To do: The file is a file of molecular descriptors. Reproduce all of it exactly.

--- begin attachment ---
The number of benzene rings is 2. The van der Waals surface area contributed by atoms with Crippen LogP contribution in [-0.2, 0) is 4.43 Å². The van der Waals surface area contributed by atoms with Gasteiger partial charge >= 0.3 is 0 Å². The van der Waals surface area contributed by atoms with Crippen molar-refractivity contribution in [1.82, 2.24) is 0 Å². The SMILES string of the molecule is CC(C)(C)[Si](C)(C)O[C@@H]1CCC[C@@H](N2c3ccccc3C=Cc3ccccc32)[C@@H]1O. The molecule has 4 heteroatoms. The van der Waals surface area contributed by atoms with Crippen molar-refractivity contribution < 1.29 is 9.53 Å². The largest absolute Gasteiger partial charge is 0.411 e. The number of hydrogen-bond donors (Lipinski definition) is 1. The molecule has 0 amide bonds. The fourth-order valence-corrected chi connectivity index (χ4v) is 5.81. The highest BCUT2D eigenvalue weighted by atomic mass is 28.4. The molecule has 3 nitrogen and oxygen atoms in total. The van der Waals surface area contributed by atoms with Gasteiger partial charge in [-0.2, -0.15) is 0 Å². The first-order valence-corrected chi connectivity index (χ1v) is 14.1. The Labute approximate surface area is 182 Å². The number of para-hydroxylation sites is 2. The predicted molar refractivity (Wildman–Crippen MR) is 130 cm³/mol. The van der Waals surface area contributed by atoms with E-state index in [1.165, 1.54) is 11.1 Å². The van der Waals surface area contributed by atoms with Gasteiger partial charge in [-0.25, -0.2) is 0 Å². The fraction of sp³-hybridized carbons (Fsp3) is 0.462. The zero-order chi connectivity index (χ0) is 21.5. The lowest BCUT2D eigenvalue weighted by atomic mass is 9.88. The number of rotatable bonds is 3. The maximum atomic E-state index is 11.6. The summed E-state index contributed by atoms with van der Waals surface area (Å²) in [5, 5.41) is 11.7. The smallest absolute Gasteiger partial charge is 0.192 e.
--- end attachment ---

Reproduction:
The number of benzene rings is 2. The van der Waals surface area contributed by atoms with Crippen LogP contribution in [-0.2, 0) is 4.43 Å². The van der Waals surface area contributed by atoms with Gasteiger partial charge >= 0.3 is 0 Å². The van der Waals surface area contributed by atoms with Crippen molar-refractivity contribution in [1.82, 2.24) is 0 Å². The SMILES string of the molecule is CC(C)(C)[Si](C)(C)O[C@@H]1CCC[C@@H](N2c3ccccc3C=Cc3ccccc32)[C@@H]1O. The molecule has 4 heteroatoms. The van der Waals surface area contributed by atoms with Crippen molar-refractivity contribution < 1.29 is 9.53 Å². The largest absolute Gasteiger partial charge is 0.411 e. The number of hydrogen-bond donors (Lipinski definition) is 1. The molecule has 0 amide bonds. The fourth-order valence-corrected chi connectivity index (χ4v) is 5.81. The highest BCUT2D eigenvalue weighted by atomic mass is 28.4. The molecule has 3 nitrogen and oxygen atoms in total. The van der Waals surface area contributed by atoms with Gasteiger partial charge in [-0.2, -0.15) is 0 Å². The first-order valence-corrected chi connectivity index (χ1v) is 14.1. The Labute approximate surface area is 182 Å². The number of para-hydroxylation sites is 2. The predicted molar refractivity (Wildman–Crippen MR) is 130 cm³/mol. The van der Waals surface area contributed by atoms with E-state index in [1.165, 1.54) is 11.1 Å². The van der Waals surface area contributed by atoms with Gasteiger partial charge in [-0.25, -0.2) is 0 Å². The fraction of sp³-hybridized carbons (Fsp3) is 0.462. The zero-order chi connectivity index (χ0) is 21.5. The lowest BCUT2D eigenvalue weighted by atomic mass is 9.88. The number of rotatable bonds is 3. The maximum atomic E-state index is 11.6. The summed E-state index contributed by atoms with van der Waals surface area (Å²) in [5, 5.41) is 11.7. The smallest absolute Gasteiger partial charge is 0.192 e.